Thursday, November 7th, was no ordinary day at Ma’ayanot. Peek in the gym and you would find students playing with feathers, string, tarps and balls, and even building structures out of plumbing pipes. It was Leadership Day at Ma’ayanot, and while there was lots of fun, and even some games, participants were engaged in serious activities meant to foster group cohesion, build personal confidence and instill the feeling that every person in a group can make a difference.
For the second year in a row, Ma’ayanot contracted with Dr. Jim Cain, noted author and principal consultant of Teamwork and Teamplay, to run a full day of programming for various groups within the school, including the entire senior grade, the faculty and student leaders.
The main portion of the day’s programming was dedicated to the senior grade. Elana Flaumenhaft, Assistant Principal for Student Life, explained that she likes to run leadership training for the senior grade to make sure that all students, those who strive to be leaders and those who shy away from the spotlight, understand that “you don’t have to be the loudest or the most outspoken person in the room to be a leader. You need confidence, you need to be comfortable with yourself, and you need to believe that you can make a difference. This program will help all students get to the point where they realize they can make a difference in whatever they set out to do.”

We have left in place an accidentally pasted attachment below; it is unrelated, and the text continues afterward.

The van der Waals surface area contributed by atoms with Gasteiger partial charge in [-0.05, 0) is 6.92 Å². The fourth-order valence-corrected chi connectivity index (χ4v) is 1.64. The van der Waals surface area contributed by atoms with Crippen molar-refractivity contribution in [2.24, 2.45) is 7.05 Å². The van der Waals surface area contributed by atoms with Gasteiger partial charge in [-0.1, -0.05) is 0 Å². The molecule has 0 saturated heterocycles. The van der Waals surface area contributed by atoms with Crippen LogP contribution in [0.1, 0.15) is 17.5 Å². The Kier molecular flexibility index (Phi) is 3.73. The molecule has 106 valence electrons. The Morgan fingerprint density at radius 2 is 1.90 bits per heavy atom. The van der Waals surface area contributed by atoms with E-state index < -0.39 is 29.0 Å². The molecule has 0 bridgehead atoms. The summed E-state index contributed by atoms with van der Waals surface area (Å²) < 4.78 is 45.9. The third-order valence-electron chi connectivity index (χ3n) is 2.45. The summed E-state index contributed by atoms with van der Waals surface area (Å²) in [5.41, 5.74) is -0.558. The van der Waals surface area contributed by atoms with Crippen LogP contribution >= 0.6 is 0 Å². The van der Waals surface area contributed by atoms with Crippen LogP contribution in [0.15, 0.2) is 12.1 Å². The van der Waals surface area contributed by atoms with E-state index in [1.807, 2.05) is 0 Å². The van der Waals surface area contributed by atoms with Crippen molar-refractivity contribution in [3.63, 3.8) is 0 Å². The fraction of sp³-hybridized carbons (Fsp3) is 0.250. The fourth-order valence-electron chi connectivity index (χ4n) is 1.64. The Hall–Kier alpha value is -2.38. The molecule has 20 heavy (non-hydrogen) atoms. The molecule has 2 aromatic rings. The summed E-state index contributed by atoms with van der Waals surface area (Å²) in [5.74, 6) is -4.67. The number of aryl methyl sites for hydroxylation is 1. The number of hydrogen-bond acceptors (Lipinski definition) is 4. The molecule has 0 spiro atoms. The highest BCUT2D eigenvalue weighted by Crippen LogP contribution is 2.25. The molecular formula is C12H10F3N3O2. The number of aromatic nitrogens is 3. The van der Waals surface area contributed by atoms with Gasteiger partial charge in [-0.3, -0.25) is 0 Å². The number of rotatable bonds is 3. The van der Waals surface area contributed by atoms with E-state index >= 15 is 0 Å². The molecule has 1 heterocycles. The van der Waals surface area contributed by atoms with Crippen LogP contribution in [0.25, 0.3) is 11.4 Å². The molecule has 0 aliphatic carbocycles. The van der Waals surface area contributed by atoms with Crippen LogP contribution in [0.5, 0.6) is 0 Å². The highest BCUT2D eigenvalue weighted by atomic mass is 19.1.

During lunch Dr. Cain gave a seminar for teachers on the theme of building relationships within the classroom. He acknowledged that much of what goes on in the classroom is task oriented, but he also explored how and why students respond better to assigned tasks within an environment that fosters positive and safe relationships, both between students, and between students and teachers.
Later in the day Dr. Cain ran one last training session for Ma’ayanot’s student leaders, including G.O. (student government) representatives and committee chairs. Before introducing Dr. Cain, Ms. Flaumenhaft explained why training of the sort they were about to receive is crucial for student leaders. “You have all chosen to assume leadership roles within the school,” she explained, “but we want to make sure that you succeed well in those roles, and to do that we need to help learn how to work together, how to manage a project, how to delegate responsibility, and how to get the rest of the student body interested in what you are doing. We want to make sure you succeed as leaders here at Ma’ayanot, and also for the future.”
The day was clearly enjoyable and, according to senior Hannah Ash, meaningful as well. “I learned valuable skills for the workforce, like how to lead a team, how to work collaboratively, and how to value the opinions of others.”
Spoken like a future leader.
By Pam Ennis